Who Invented the Ribbon Magnet?
Forget the old oak tree. Dwain Gullion and Chris Smith think the ideal spot for a yellow ribbon is on the back of your car. But the North Carolina duo behind the patriotic magnets stuck on vehicles from coast to coast can't believe the trend they've spawned. Says Gullion, 34: "We just wanted to help the troops in Iraq."
They've done that and more. Gullion's company, Magnet America, has sold more than a million of the ribbons at 55 cents to $3 a pop. He also markets custom ribbons for other causes, including pink ones for breast-cancer awareness. Magnet America donates a portion of its proceeds—at least $45,000 so far—to nonprofits that support soldiers. Sheri Stephens, founder of Operation We Care, a military support group, buys the decals in bulk to use for fund-raising: "We've raised enough money from the ribbons to send 5,000 care packages to the troops in Iraq."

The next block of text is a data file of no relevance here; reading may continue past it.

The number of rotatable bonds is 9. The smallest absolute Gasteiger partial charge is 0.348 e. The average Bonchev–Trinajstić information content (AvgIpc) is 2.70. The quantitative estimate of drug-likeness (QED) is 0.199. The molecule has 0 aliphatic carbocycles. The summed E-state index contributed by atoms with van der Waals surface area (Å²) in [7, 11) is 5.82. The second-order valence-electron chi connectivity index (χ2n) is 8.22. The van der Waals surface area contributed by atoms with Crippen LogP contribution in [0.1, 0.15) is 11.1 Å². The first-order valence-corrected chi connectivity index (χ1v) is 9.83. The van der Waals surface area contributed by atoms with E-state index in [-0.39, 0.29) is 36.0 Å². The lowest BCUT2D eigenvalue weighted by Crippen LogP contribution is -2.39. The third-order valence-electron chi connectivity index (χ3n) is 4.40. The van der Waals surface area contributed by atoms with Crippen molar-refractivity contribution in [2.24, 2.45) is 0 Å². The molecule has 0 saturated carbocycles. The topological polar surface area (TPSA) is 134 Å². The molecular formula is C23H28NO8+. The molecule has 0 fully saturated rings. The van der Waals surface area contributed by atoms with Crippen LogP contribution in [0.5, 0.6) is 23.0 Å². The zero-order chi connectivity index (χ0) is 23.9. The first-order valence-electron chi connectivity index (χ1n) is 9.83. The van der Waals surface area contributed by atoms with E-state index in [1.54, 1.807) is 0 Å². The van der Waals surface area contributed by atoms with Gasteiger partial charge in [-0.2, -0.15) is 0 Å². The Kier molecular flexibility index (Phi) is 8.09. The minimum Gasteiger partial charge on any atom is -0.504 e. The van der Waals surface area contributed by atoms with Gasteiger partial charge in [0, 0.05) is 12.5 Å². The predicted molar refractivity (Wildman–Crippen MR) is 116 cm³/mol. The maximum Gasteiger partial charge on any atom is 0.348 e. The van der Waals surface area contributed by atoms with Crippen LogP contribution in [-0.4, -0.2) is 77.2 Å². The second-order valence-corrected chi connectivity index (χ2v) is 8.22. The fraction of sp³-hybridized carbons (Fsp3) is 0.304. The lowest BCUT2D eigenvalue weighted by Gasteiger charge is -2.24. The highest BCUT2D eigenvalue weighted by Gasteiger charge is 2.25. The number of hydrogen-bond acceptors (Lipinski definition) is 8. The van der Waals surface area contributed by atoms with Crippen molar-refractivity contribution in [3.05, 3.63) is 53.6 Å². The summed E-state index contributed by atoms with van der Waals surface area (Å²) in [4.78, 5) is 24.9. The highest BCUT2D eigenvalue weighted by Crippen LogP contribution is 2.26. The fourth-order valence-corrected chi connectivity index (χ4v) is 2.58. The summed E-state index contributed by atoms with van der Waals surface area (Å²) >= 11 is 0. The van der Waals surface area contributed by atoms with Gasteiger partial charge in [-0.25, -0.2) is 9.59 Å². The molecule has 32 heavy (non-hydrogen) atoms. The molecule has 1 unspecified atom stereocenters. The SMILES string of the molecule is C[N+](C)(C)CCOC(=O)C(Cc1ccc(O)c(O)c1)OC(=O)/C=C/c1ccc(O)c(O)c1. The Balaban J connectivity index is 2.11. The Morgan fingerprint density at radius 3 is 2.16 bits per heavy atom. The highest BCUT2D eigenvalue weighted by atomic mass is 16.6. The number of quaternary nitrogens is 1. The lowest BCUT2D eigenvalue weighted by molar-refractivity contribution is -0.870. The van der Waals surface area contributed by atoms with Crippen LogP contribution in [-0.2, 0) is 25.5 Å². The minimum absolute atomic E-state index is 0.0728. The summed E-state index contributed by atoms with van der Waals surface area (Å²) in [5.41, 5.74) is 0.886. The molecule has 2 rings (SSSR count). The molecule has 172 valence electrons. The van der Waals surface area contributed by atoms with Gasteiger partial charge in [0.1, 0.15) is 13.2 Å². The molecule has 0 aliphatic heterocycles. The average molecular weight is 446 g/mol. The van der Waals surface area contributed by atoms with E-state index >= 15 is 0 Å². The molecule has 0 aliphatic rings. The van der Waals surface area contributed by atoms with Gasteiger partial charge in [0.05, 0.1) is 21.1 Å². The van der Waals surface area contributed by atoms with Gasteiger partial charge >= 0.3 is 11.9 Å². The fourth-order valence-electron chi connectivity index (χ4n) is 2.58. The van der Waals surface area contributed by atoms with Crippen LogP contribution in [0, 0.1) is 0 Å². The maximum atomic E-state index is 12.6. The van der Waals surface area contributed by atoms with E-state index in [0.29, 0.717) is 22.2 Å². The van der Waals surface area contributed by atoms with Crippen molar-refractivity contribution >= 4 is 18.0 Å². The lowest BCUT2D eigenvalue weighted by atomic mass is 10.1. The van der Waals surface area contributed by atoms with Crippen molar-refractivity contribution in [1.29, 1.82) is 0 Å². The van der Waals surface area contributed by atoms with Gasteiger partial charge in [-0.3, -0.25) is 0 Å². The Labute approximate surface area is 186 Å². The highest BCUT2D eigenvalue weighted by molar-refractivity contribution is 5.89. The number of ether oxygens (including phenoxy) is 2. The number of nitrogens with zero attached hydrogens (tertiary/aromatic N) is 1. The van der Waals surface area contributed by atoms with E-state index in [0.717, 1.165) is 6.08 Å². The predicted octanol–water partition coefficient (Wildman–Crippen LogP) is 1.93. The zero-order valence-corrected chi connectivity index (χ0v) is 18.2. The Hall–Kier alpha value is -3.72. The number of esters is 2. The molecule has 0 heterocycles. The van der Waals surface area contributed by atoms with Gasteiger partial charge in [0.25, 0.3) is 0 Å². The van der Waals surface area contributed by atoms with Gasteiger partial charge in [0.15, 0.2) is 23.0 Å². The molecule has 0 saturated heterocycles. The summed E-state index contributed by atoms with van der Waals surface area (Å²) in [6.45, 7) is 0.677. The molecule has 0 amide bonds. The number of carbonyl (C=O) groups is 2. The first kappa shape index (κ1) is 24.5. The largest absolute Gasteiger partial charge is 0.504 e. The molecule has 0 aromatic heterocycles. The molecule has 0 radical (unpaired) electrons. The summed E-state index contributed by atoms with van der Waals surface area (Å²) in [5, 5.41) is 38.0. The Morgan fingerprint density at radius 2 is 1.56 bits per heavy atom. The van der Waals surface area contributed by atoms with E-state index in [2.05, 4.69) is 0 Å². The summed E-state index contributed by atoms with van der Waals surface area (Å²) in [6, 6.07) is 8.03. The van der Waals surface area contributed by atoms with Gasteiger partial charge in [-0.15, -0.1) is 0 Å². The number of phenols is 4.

Back in 2003, Smith, 43, who runs a printing business in King, N.C., read about a shortage of yellow ribbon around the country. "We brainstormed about how to put a yellow ribbon and a car magnet together," he says. After Smith and his staff designed the magnet, Gullion offered to market the ribbons. Buyers snapped them up and spread the word by simply driving around. Soon, Gullion was swamped with orders, and he and Smith are thrilled about that. "It's a patriotic thing," says Smith. "People like to show what they believe in."
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